$2.858 billion (2014 est.)
    $2.709 billion (2013 est.)
    $2.58 billion (2012 est.)
    note: data are in 2014 US dollars
    $1.582 billion (2014 est.)
    5.5% (2014 est.)
    5% (2013 est.)
    4.8% (2012 est.)
    $3,000 (2014 est.)
    $3,000 (2013 est.)
    $2,900 (2012 est.)
    note: data are in 2013 US dollars
    country comparison to the world: 189
    9.1% of GDP (2014 est.)
    4.9% of GDP (2013 est.)
    9% of GDP (2012 est.)
    household consumption: 56.5%
    government consumption: 25.7%
    investment in fixed capital: 35.5%
    investment in inventories: 0.4%
    exports of goods and services: 32.9%
    imports of goods and services: -51%
    (2014 est.)
    agriculture: 2.9%
    industry: 16.6%
    services: 80.5% (2014 est.)
    fruits, vegetables; goats, sheep, camels, animal hides
    construction, agricultural processing, shipping
    4.3% (2014 est.)
    294,600 (2012)
    agriculture: NA%
    industry: NA%
    services: NA%
    60% (2014 est.)
    note: (2007 est.)
    note: percent of population below $1.25 per day at purchasing power parity (2012 est.)
    lowest 10%: 2.4%
    highest 10%: 30.9% (2002)
    40.9 (2002)
    revenues: $563.3 million
    expenditures: $647.7 million (2014 est.)
    35.6% of GDP (2014 est.)
    -5.3% of GDP (2014 est.)
    38.6% of GDP (2012 est.)
    calendar year
    5.5% (2014 est.)
    3.5% (2013 est.)
    10.5% (31 December 2014 est.)
    11% (31 December 2013 est.)
    $1.011 billion (31 December 2014 est.)
    $877 million (31 December 2013 est.)
    $1.43 billion (31 December 2014 est.)
    $1.24 billion (31 December 2013 est.)
    $569.6 million (31 December 2014 est.)
    $494.1 million (31 December 2013 est.)
    $-122.4 million (2014 est.)
    $-136.2 million (2013 est.)
    $119.5 million (2014 est.)
    $114.1 million (2013 est.)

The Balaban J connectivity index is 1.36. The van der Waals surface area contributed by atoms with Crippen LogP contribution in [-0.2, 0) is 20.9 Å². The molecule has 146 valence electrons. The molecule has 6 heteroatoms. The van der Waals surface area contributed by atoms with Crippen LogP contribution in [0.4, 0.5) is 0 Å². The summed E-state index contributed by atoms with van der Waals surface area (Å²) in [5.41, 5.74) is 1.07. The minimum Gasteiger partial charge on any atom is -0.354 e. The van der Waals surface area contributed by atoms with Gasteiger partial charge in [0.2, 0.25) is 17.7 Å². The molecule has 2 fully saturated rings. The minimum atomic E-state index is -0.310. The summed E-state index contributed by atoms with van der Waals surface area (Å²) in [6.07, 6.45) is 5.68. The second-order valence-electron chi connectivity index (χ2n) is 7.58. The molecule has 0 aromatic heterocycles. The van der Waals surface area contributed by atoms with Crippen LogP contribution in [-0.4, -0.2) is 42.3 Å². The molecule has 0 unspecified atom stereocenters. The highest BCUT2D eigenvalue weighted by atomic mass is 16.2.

reexports, hides and skins, coffee (in transit), scrap metal
    Somalia 81.2%, UAE 4.7%, Yemen 4.2% (2013)
    $612.1 million (2014 est.)
    $575 million (2013 est.)
    foods, beverages, transport equipment, chemicals, petroleum products, clothing
    China 27.3%, Saudi Arabia 16.4%, India 9.7%, Indonesia 7.7%, US 4.6% (2013)
    $891.3 million (31 December 2014 est.)
    $863.6 million (31 December 2013 est.)
    $790.6 million (31 December 2014 est.)
    $645.6 million (31 December 2013 est.)
    Djiboutian francs (DJF) per US dollar -
    177.7 (2014 est.)
    177.72 (2013 est.)
    177.72 (2012 est.)
    177.72 (2011 est.)
    177.72 (2010 est.)
  • Energy :: DJIBOUTI

  • 330 million kWh (2011 est.)
    306.9 million kWh (2011 est.)
    0 kWh (2013 est.)
    0 kWh (2013 est.)
    130,000 kW (2011 est.)
    100% of total installed capacity (2011 est.)
    0% of total installed capacity (2011 est.)
    0% of total installed capacity (2011 est.)
    0% of total installed capacity (2011 est.)
    0 bbl/day (2013 est.)
    0 bbl/day (2010 est.)
    0 bbl/day (2010 est.)
    0 bbl (1 January 2014 est.)
    0 bbl/day (2010 est.)
    11,680 bbl/day (2013 est.)
    19 bbl/day (2010 est.)
    8,089 bbl/day (2010 est.)
    0 cu m (2012 est.)
    0 cu m (2012 est.)
    0 cu m (2012 est.)
    0 cu m (2012 est.)
    0 cu m (1 January 2014 est.)
    1.796 million Mt (2012 est.)
  • Communications :: DJIBOUTI

  • 18,000 (2012)
    209,000 (2012)
    general assessment: telephone facilities in the city of Djibouti are adequate, as are the microwave radio relay connections to outlying areas of the country
    domestic: Djibouti Telecom is the sole provider of telecommunications services and utilizes mostly a microwave radio relay network; fiber-optic cable is installed in the capital; rural areas connected via wireless local loop radio systems; mobile cellular coverage is primarily limited to the area in and around Djibouti city